- WFP South Sudan Situation Report #168, 17 March 2017
- ACAPS: Widespread conflict between Dinka and non-Dinka in the Equatorias
- OCHA South Sudan Humanitarian Bulletin Issue 4 | 10 March 2017
Appeals & Funding
- 2017 Humanitarian Needs Overview
- 2017 Humanitarian Response Plan
- 2017 South Sudan Regional Refugee Response Plan
- UNHCR: 2017 South Sudan Situation Supplementary Appeal
- IOM South Sudan Consolidated Appeal 2017
- Humanitarian Action for Children 2017
- Country-based Pooled Fund: 2016
- IOM Humanitarian Compendium
- Business Guide: North-East Nigeria, South Sudan, Yemen and Somalia: Prevent Famine and Support Response
- OCHA South Sudan
- UNHCR South Sudan Situation Information Sharing Portal
- IOM Humanitarian Compendium
- IOM Displacement Tracking & Monitoring (DTM) South Sudan
- Open Data for South Sudan
- Office of the IGAD Special Envoys for South Sudan
- Joint Monitoring and Evaluation Commission (JMEC)
- Food Security Cluster: South Sudan
- Logistics Cluster: South Sudan
- Human Rights Watch: South Sudan - Events of 2016
By UNICEF South Sudan
As starvation and food insecurity grip many parts of South Sudan, UNICEF is working with partners to provide a range of nutrition services. Hear the story of a mother and her daughter who received life-saving treatment at an outpatient centre.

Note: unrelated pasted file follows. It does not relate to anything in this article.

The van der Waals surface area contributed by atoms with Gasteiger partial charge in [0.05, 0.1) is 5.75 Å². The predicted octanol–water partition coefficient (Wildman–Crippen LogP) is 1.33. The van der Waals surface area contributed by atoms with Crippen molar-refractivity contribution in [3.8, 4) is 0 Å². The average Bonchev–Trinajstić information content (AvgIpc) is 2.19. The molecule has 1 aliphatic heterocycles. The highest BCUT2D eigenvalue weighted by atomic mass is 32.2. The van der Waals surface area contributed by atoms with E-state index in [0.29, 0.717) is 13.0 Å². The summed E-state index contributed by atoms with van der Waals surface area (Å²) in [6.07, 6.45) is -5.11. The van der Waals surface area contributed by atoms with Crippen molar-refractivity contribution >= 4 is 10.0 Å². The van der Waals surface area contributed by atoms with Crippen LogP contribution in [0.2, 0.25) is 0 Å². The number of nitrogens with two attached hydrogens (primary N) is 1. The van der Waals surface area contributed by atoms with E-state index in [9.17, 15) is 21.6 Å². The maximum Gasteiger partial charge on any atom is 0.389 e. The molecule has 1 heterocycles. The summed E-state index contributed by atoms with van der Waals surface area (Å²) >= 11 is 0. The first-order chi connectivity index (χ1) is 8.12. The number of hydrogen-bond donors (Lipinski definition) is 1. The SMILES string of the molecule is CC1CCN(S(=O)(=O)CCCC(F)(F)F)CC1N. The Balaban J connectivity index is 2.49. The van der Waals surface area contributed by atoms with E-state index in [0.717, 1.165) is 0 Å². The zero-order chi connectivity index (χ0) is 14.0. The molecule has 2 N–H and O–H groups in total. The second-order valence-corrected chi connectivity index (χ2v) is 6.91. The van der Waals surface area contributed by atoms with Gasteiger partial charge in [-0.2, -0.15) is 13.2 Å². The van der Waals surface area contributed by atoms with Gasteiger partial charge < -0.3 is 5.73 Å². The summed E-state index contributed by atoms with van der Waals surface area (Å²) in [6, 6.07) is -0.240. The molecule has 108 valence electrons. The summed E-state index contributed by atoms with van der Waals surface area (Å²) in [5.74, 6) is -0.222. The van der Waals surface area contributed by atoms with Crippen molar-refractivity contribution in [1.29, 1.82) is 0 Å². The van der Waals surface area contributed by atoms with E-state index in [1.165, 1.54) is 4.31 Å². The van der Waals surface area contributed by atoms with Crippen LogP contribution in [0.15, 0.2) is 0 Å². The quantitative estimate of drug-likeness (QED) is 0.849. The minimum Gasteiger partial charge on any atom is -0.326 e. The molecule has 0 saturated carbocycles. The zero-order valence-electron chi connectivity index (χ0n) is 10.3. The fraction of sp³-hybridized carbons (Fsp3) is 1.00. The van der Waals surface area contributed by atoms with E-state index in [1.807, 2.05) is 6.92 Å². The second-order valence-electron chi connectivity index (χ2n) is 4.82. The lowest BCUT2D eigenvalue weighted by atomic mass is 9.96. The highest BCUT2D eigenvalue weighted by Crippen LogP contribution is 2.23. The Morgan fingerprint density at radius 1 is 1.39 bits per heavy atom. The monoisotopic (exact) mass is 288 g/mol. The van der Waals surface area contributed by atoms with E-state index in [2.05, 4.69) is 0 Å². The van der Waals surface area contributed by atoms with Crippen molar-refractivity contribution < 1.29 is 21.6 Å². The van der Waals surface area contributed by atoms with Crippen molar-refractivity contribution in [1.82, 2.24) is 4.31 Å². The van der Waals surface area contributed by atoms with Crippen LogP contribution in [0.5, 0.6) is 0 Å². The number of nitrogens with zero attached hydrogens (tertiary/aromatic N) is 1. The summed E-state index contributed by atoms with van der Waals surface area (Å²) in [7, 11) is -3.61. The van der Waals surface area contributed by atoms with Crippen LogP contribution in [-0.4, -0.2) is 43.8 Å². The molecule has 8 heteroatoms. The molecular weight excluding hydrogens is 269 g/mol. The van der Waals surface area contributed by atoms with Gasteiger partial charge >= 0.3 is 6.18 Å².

AWEIL STATE, South Sudan, 21 March 2017 – In South Sudan, an estimated one million people are on the brink of starvation.
Iman Diing’s baby daughter Alakii is one of them.
by Joe English
South Sudan is a country in crisis – violence has displaced millions of people; a food crisis has left parts of the country in famine; and a deteriorating economy has left many families with no means to support themselves.
The worsening water crisis, fuelled, in part by the conflict and economic collapse, is just one more challenge families in Juba have to face on a daily basis.
Despite good progress, much more needs to be done to achieve Sustainable Development Goals 6.1: “By 2030, achieve universal and equitable access to safe and affordable drinking water for all.”
Khartoum 22nd March 2017: Across the globe, March 22 every year is set aside to celebrate progress in water towards achieving global targets and to garner more political support. This year's theme: Why waste water? Is in support of SDG 6.3 on improving water quality and reducing, treating and reusing wastewater.
Meteorological forecasts indicate a normal to below normal Gu rains (March to May), particularly in the Somali region and southern pastoral lowlands, which may result in a deepening of the drought.
Parts of pastoral Afar, crop dependent Tigray, Amhara, SNNPR and Oromia regions are also expected to receive below average spring Belg rains.
• Food security levels in the country remain critical, with famine declared in southern Unity state at the end of February. Access restrictions to affected areas is limiting the ability of the humanitarian community to respond. UNICEF and WFP dispatched five rapid response teams to southern Unity in late February/early March to provide immediate, lifesaving assistance to affected populations.